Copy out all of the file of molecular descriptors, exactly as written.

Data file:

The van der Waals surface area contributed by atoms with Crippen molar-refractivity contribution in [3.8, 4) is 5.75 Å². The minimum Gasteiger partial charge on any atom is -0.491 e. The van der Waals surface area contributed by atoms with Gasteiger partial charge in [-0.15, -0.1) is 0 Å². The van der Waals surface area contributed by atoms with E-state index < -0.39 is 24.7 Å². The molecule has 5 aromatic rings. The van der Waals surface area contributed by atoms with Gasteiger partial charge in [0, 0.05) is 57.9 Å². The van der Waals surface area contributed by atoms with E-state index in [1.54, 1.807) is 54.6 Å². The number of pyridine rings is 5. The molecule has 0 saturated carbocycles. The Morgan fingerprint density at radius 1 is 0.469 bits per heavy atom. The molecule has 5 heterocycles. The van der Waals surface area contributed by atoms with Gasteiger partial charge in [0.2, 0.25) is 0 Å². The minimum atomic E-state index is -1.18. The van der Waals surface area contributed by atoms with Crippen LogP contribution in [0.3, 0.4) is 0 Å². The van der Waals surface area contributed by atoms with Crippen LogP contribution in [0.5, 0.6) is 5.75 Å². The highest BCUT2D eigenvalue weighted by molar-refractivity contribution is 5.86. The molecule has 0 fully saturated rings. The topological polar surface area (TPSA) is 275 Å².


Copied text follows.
The van der Waals surface area contributed by atoms with Crippen molar-refractivity contribution in [3.8, 4) is 5.75 Å². The minimum Gasteiger partial charge on any atom is -0.491 e. The van der Waals surface area contributed by atoms with Gasteiger partial charge in [-0.15, -0.1) is 0 Å². The van der Waals surface area contributed by atoms with E-state index < -0.39 is 24.7 Å². The molecule has 5 aromatic rings. The van der Waals surface area contributed by atoms with Gasteiger partial charge in [0, 0.05) is 57.9 Å². The van der Waals surface area contributed by atoms with E-state index in [1.54, 1.807) is 54.6 Å². The number of pyridine rings is 5. The molecule has 0 saturated carbocycles. The Morgan fingerprint density at radius 1 is 0.469 bits per heavy atom. The molecule has 5 heterocycles. The van der Waals surface area contributed by atoms with Gasteiger partial charge in [0.2, 0.25) is 0 Å². The minimum atomic E-state index is -1.18. The van der Waals surface area contributed by atoms with Crippen LogP contribution in [0.3, 0.4) is 0 Å². The van der Waals surface area contributed by atoms with Crippen LogP contribution in [0.5, 0.6) is 5.75 Å². The highest BCUT2D eigenvalue weighted by molar-refractivity contribution is 5.86. The molecule has 0 fully saturated rings. The topological polar surface area (TPSA) is 275 Å².